Sunday, March 18, 2012

Jefferson Avenue In The Fox Park Neighborhood

Jefferson Avenue is brimming with potential as a commercial corridor.  Just take the stretch that serves as the eastern boundary of the Fox Park neighborhood which goes from I-44 down to Gravois.  I'm going to take some photos and talk up the western side of the street in this post.

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First of all, this is such a critical part of our city. It is the gateway to the south city neighborhoods directly south of the burgeoning Downtown and Downtown West neighborhoods which were two of the few St. Louis neighborhoods that actually saw a gain in population from 2000-2010. The 3 neighborhoods of Fox Park, Benton Park West and McKinley Heights are critical to St. Louis' future wedged between the successful neighborhoods of Compton Heights and Lafayette Square.  A strong, vibrant Jefferson Avenue could serve as the main corridor to the southeastern neighborhoods.  Some of these near south neighborhoods had taken a beating when people started packing it up for the burbs starting after WWII and continuing through the 1990's crack epidemic years when things were completely out of control in this part of St. Louis.

Things have calmed down from a crime perspective and historic tax credits urged rehabbers to come into these neighborhoods and help make a much needed change for the better.  There are lots of residual effects from those bad years, but these neighborhoods are clearly on the rise.  And Jefferson Avenue should be the attention getter and commercial business district that it could and should be to attract more people to choose this part of town as their home.

In its current state, Jefferson is a speedway where cars travel at high speeds mainly getting to I-44 and I-64. I would like to see a road diet here, similar to the changes made on Grand between Arsenal and Utah. Angled on-street parking, median plantings, street trees and wide sidewalks could make a major difference. Actually, just a little clean up and infrastructure improvements would go a long way toward making Jefferson more inviting to a pedestrian/neighbor/visitor.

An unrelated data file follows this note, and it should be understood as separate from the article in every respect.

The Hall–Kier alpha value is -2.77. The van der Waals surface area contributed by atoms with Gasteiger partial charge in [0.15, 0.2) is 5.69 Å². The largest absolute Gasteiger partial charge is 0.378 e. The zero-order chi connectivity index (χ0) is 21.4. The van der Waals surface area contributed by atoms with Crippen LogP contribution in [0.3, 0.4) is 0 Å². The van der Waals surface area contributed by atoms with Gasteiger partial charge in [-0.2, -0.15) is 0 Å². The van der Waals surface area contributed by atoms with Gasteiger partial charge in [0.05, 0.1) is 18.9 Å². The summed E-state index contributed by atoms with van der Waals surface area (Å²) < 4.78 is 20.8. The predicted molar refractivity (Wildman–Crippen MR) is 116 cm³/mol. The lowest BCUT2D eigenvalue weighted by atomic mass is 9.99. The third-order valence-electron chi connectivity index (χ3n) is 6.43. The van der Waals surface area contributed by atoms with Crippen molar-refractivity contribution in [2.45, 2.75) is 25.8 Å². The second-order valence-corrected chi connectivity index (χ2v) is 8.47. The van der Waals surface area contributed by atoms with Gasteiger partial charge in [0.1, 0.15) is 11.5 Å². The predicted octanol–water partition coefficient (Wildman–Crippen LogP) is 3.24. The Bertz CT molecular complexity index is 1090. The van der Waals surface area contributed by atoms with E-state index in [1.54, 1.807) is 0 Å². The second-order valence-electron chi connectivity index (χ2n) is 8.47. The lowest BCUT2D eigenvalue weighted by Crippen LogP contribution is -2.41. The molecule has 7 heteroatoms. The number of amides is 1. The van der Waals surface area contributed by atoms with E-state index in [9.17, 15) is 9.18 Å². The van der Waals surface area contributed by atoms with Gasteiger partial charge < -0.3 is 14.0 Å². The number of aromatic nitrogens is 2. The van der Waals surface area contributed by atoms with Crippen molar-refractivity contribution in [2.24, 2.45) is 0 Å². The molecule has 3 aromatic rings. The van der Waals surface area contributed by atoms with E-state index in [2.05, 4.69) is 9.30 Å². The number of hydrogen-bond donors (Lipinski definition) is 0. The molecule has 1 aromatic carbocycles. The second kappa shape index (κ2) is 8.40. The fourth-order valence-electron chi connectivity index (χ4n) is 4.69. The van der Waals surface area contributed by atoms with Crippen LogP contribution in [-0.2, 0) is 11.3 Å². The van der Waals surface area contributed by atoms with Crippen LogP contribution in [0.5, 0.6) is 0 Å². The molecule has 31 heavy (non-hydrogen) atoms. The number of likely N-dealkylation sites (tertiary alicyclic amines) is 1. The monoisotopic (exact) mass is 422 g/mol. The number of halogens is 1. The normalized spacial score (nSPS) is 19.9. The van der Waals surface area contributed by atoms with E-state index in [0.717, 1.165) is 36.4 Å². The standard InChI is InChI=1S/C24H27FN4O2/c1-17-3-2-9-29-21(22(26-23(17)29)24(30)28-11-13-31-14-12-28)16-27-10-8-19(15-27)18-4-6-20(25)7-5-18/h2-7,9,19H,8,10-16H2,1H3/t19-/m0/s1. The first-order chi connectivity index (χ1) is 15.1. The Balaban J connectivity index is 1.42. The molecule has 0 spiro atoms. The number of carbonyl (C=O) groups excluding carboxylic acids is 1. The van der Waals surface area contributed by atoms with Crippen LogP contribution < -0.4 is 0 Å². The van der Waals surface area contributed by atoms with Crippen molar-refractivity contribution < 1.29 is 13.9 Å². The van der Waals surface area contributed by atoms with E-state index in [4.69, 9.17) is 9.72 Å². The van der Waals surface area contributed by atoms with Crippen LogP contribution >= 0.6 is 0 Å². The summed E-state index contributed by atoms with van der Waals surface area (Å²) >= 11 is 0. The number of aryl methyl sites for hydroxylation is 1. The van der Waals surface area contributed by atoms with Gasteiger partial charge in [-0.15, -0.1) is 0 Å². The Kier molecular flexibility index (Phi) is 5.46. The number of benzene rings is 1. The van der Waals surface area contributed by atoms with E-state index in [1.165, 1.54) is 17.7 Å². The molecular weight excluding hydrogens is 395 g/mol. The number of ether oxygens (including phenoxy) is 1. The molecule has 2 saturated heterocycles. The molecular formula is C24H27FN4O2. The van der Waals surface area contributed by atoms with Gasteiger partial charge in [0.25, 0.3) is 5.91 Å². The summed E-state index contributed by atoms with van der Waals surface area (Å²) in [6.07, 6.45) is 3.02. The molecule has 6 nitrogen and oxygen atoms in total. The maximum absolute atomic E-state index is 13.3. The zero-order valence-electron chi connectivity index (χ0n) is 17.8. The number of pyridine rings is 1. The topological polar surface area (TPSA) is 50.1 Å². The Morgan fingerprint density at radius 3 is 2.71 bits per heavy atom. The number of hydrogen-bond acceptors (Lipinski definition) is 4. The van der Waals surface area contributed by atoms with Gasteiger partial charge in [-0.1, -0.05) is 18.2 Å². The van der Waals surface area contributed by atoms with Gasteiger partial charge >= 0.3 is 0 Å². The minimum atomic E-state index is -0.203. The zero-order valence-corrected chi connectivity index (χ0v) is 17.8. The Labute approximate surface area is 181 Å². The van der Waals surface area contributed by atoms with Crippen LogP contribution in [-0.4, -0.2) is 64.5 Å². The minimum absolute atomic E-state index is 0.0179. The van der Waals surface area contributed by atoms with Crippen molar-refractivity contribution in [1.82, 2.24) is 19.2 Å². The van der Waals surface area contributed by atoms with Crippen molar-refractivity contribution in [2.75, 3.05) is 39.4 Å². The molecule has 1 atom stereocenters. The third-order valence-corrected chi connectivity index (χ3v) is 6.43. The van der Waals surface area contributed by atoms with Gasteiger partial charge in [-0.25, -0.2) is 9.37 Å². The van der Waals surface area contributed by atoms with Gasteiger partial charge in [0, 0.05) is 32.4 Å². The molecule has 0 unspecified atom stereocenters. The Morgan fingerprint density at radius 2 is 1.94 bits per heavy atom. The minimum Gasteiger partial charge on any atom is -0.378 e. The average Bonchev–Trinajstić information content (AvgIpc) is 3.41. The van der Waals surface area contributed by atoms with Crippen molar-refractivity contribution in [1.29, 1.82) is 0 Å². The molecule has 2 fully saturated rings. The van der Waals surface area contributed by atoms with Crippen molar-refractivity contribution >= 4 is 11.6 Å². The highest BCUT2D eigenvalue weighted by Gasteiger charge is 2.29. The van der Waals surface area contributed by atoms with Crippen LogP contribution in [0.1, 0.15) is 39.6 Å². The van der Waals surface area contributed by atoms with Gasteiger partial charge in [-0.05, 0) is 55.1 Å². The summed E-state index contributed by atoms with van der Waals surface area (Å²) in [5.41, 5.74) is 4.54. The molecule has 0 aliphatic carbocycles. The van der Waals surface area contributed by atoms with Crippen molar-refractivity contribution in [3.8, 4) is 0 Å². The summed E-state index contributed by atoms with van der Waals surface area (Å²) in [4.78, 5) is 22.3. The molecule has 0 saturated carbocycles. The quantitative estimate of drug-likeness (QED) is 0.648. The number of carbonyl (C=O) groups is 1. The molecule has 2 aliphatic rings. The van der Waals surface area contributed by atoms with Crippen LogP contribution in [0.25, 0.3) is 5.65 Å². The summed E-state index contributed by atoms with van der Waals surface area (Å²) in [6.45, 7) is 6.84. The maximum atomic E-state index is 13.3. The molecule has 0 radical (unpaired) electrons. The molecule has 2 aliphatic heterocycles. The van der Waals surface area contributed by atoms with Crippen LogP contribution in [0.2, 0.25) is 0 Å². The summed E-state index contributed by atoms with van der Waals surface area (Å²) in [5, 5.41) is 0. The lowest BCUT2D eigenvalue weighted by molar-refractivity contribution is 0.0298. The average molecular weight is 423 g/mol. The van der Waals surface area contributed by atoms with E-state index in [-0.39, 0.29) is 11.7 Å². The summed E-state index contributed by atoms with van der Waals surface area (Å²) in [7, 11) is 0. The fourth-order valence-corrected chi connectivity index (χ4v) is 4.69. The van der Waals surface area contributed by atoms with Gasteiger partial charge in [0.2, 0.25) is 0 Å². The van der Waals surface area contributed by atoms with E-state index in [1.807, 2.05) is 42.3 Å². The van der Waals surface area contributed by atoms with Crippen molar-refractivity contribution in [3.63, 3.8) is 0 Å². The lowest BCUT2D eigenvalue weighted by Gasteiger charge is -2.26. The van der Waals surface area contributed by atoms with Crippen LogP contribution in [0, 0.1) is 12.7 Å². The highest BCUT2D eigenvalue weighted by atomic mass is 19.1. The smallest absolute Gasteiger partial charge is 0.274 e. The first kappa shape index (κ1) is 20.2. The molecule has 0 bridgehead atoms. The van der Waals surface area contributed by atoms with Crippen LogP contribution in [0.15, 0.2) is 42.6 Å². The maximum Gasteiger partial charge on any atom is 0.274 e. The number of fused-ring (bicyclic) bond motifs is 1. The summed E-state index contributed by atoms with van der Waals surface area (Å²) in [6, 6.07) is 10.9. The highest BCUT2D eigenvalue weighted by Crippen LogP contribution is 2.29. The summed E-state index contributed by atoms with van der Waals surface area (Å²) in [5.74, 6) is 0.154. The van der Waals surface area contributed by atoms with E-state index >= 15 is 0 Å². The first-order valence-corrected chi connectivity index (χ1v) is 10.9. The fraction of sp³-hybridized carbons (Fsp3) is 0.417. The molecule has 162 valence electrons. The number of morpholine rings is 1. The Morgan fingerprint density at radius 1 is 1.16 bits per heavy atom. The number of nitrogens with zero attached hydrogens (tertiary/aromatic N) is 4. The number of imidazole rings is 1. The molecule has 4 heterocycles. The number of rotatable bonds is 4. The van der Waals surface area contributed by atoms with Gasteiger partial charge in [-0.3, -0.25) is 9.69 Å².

So let's take a look at what exists today along Jefferson on the east side of Fox Park.

Starting on the north just south of I-44, you have a typical suburban McDonalds complete with 24 hour drive through.  This place is always crowded and must do an amazing business being right off of a major Interstate off ramp.  it is also one of the main nutritional sources for many in Fox Park as evidenced by the excessive amount of littering of McD's trash throughout the entire neighborhood. Whatever you think about these junk food restaurants, this one is probably going nowhere anytime soon judging by the traffic.

Geyer and Allen Avenues dead end with a cul de sac preventing traffic to enter Fox Park from Jefferson.  In fact many if not most of the perpendicular streets are intentionally cut off at Jefferson; Accomac, Ann and Armand all dead ends.  Russell, Shenandoah, Victor and Sidney are the only streets one can use to access Fox Park from Jefferson.  Allen and Geyer pick back up on the eastern side of Jefferson in the McKinley Heights neighborhood only to be butchered again by I-55 and then picking up in Soulard again.

The 2000 block of Jefferson is more attractive between Allen and Russell.  Infill and rehab could transform this block.  I love the old sign on one of the available buildings in this block:
There are gaps between nearly every building between Allen and Russell where buildings once stood. The building just south of the McDonald's is literally falling in on itself and the sidewalk surrounding the building. The back half or so is completely missing and the second story is falling on the sidewalk. In this part of St. Louis, this kind of crap is completely tolerated. This is the ghetto element of the near south side that leaves an impression with passers by. It doesn't have to be this way, but it is. It gets better though as you head south.  Here's what the falling building and adjacent sidewalk looks like:

Again, there are many gaps where buildings once stood.  These are currently empty lots or surface parking, so this block does not appear very contiguous.  Here's are some other buildings between Russell and the McD's:

Just south of Russell, you have the 2100 block of Jefferson which currently has a former suburban fast food drive thru and restaurant.  I believe this used to be a Taco Bell and it now serves as an ATM.  I'm not kidding, it's an ATM.  This vacant eyesore was built in 1994.